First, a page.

Someone in the crowd said to Jesus, “Teacher, tell my brother to divide the inheritance with me.” But he said to him, “Man, who made me a judge or arbitrator over you?” And he said to them, “Take care, and be on your guard against all covetousness, for one's life does not consist in the abundance of one's possessions.” And he told them a parable, saying, “The land of a rich man produced plentifully, and he thought to himself, ‘What shall I do, for I have nowhere to store my crops?’ And he said, ‘I will do this: I will tear down my barns and build larger ones, and there I will store all my grain and my goods. And I will say to my soul, Soul, you have ample goods laid up for many years; relax, eat, drink, be merry.’ But God said to him, ‘Fool! This night your soul is required of you, and the things you have prepared, whose will they be?’ So is the one who lays up treasure for himself and is not rich towards God.”

Léachtaí i nGaeilge  

St Paul
Jusepe de Ribera [Web Gallery of Art]

Second Reading Colossians 3:1-5; 9-11 (English Standard Version Anglicised: India)  

If then you have been raised with Christ, seek the things that are above, where Christ is, seated at the right hand of God. Set your minds on things that are above, not on things that are on earth. For you have died, and your life is hidden with Christ in God. When Christ who is your life appears, then you also will appear with him in glory.

Put to death therefore what is earthly in you: sexual immorality, impurity, passion, evil desire, and covetousness, which is idolatry.

Do not lie to one another, seeing that you have put off the old self with its practices and have put on the new self, which is being renewed in knowledge after the image of its creator. Here there is not Greek and Jew, circumcised and uncircumcised, barbarian, Scythian, slave, free; but Christ is all, and in all.


I will give some quotations from The Presence of God, a 68-page astonishingly rich booklet, by Fr Anselm Moynihan OP that for me are connected with the Second Reading. They are from Chapter 7, The Hidden Sanctuary.

It cannot be overstressed that the presence of God in the soul by grace is a real and substantial presence. God is present in the tabernacle of the heart as really and truly and substantially as he is present in the tabernacle of the altar, although in a different manner . . .

If I fail to honour the Son of God as he is present with the Father and Holy Spirit in the Tabernacle of my own heart, no man can compensate for my indifference. The inner sanctuary of my own heart is utterly and eternally inaccessible to any except myself and God . . .

Yet without devotion to the real presence of God within our souls there can be no full development of our spiritual life, which is essentially an interior life . . .

God's real presence in the inner sanctuary of my soul imposes on me a threefold duty. I must defend the sanctuary: I must adorn and enable it; I must enter frequently to worship him who dwells there . . .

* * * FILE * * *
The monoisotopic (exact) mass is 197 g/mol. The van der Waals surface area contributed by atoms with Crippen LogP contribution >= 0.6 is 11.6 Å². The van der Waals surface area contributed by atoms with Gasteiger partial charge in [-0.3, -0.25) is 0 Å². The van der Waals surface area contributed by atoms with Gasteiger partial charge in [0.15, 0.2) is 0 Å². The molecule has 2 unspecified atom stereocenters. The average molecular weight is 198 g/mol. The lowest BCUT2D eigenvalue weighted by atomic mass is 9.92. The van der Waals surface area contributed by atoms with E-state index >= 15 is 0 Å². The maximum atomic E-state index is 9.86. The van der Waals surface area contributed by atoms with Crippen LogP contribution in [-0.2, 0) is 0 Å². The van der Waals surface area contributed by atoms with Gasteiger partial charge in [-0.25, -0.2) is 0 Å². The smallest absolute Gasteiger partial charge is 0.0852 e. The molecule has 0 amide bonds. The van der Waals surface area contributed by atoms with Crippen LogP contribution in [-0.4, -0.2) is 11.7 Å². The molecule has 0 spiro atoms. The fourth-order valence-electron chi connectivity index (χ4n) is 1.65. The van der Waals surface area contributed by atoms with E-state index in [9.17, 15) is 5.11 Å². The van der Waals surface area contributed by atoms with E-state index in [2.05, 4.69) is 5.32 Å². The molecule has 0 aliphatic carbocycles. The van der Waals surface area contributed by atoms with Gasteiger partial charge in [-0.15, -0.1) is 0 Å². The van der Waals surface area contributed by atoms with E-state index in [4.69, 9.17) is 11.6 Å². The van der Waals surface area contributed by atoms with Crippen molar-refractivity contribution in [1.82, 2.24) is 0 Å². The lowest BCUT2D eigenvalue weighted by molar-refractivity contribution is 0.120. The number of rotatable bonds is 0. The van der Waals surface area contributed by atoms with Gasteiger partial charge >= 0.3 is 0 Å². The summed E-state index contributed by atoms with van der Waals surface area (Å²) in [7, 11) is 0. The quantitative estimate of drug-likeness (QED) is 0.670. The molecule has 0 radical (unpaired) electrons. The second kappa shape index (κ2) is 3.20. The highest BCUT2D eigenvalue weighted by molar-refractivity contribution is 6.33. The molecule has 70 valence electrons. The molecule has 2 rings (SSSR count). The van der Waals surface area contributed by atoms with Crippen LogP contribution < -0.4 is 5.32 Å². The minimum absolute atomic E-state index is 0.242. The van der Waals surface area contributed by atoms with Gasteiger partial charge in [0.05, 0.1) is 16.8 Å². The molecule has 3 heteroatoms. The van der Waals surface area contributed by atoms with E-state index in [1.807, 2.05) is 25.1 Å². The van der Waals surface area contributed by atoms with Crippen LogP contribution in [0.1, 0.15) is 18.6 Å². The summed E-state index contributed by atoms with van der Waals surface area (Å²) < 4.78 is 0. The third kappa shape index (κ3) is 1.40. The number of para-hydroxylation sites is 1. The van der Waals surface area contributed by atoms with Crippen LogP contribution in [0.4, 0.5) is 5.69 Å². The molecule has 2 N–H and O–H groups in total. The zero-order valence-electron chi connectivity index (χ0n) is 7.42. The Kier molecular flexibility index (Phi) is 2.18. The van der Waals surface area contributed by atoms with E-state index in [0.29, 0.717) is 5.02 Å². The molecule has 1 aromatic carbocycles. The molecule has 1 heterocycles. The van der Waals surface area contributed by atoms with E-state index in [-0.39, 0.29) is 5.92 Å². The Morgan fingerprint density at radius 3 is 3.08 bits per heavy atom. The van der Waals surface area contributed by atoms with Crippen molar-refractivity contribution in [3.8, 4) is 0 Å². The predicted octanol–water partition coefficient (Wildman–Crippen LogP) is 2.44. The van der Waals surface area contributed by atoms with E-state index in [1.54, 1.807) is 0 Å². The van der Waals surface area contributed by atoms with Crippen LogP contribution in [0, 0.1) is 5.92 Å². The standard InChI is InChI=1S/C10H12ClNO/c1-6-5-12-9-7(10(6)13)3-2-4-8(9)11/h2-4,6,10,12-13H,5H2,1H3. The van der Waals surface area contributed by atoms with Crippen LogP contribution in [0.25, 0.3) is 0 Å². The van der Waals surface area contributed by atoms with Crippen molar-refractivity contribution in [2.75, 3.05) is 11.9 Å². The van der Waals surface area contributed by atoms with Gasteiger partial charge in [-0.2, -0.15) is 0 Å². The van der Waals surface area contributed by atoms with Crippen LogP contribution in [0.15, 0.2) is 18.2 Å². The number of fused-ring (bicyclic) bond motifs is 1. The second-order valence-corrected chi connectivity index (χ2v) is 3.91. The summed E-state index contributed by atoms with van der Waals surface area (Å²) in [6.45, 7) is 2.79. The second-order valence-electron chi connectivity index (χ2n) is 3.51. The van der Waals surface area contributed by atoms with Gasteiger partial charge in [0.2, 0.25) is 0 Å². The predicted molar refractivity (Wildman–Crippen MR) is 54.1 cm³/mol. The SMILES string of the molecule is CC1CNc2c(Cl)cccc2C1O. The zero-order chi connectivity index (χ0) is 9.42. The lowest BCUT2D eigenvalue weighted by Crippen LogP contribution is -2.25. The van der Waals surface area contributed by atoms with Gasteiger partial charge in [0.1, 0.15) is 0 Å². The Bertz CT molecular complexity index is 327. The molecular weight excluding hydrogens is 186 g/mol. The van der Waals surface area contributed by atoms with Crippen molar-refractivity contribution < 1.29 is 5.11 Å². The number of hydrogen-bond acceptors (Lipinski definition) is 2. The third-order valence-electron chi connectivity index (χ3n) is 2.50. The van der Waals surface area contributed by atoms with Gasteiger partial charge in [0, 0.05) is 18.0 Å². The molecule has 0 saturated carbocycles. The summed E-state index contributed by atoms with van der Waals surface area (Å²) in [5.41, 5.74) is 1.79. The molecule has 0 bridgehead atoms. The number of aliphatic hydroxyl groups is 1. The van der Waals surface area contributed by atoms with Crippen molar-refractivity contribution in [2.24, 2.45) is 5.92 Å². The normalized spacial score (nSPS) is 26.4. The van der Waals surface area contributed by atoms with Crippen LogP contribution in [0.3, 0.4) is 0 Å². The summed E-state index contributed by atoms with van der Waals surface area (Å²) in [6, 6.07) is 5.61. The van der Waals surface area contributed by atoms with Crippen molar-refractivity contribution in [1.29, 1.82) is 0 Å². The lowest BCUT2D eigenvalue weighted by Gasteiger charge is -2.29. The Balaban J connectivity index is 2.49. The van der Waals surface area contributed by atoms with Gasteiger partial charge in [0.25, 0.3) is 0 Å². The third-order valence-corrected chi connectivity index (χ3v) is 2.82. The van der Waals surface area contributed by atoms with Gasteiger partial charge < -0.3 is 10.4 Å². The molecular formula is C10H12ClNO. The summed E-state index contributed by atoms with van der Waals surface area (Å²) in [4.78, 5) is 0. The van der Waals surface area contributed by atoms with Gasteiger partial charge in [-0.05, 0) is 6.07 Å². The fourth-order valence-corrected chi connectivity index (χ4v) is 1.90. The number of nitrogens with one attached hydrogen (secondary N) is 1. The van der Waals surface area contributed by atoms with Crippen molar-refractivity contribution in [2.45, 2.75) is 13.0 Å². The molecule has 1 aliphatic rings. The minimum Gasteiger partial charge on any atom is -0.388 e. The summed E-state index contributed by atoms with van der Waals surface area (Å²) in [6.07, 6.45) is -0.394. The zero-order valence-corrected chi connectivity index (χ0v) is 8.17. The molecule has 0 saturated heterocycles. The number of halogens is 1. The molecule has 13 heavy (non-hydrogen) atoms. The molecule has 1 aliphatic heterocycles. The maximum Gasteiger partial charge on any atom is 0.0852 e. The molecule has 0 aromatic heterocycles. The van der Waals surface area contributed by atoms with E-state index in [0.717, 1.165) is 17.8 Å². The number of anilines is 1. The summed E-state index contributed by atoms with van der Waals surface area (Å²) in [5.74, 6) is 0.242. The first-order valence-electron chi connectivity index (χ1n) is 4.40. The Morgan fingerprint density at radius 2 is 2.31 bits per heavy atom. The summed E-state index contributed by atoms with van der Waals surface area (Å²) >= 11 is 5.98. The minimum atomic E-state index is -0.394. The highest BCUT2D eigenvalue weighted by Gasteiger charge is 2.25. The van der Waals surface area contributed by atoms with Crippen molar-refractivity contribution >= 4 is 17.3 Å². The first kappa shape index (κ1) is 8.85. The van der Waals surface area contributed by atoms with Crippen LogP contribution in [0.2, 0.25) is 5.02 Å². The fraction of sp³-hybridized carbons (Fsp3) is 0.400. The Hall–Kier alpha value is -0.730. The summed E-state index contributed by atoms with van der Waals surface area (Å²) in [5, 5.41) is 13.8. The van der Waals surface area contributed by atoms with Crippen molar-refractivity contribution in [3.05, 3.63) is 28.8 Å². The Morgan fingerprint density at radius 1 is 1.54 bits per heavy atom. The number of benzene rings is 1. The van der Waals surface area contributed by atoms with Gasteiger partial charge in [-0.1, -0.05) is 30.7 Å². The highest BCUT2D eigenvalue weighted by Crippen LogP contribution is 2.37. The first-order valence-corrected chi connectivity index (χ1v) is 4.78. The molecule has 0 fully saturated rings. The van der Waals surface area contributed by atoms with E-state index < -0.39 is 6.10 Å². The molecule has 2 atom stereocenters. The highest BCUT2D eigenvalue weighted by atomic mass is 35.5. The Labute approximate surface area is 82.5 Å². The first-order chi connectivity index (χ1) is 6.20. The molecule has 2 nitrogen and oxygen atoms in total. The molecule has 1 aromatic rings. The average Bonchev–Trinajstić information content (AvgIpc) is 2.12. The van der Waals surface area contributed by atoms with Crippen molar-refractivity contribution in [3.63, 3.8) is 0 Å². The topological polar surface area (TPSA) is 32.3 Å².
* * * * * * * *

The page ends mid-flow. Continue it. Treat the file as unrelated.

I must, first of all, defend the inner sanctuary of my soul, for during this life it is always under siege . . . Mortal sin destroys the sanctuary completely, leaving the soul ruined and desolate.

God in his mercy has given the Church the beautiful Sacrament of Reconciliation / Penance / Confession so that that sanctuary can be restored.

In Chapter 6, Guest of Our Soul, Father Anselm tells the beautiful story of St Leonidas, martyred in 202. He was the father of Origen, the great theologian of the early Church. Every night, we are told, Leonidas used to kiss the breast of his sleeping child out of reverence for God who was really present in the living tabernacle of the child's heart.

What a beautiful expression of faith and of fatherhood!

Christ is all, and in all.

St Ignatius of Loyola
Juan Martínez Montañéz [Web Gallery of Art]

As the Sunday Mass takes precedence, the Memorial of St Ignatius of Loyola, 31 July, is not observed this year on the universal calendar of the Church.

Deus in adiutorium meum intende

Deus in adiutorium meum intende; Domine ad adiuvandum me festina.

O God come to my assistance; O Lord make haste to help me!

Gloria Patri, et Filio, et Spiritui Sancto, sicut erat in principio, et nnc, et semper, et in saecula saeculorum. Amen. Alleluia.

Glory be to the Father, and to the Son, and to the Holy Spirit; as it was in the beginning, is now and ever shall be, world without end. Amen. Alleluia.


The text in bold above, the first verse of Psalm 69 [70], is the opening of today's Entrance Antiphon. We pray these words at the beginning of the Rosary and also at the beginning of most of the hours of the Divine Office (Breviary).

What struck me about this video is that some of the singers are Muslims, singing a verse from the Psalms with a prayer in honour of the Blessed Trinity.

The Batavia Madrigal Singers are based in Jakarta, Indonesia. Batavia was the name for Jakarta until 1945 when independence from the Dutch was declared.

Traditional Latin Mass

Eighth Sunday after Pentecost

The Complete Mass in Latin and English is here. (Adjust the date at the top of that page to 7-31-2022 if necessary).

Epistle: Romans 8:12-17Gospel: Luke 16:1-9.

Wheatfield with Reaper at Sunrise
Vincent van Gogh [Web Gallery of Art]

Then he said to another, ‘And how much do you owe?’ He said, ‘A hundred measures of wheat.’ He said to him, ‘Take your bill, and write eighty’  (Luke 18:7; Gospel).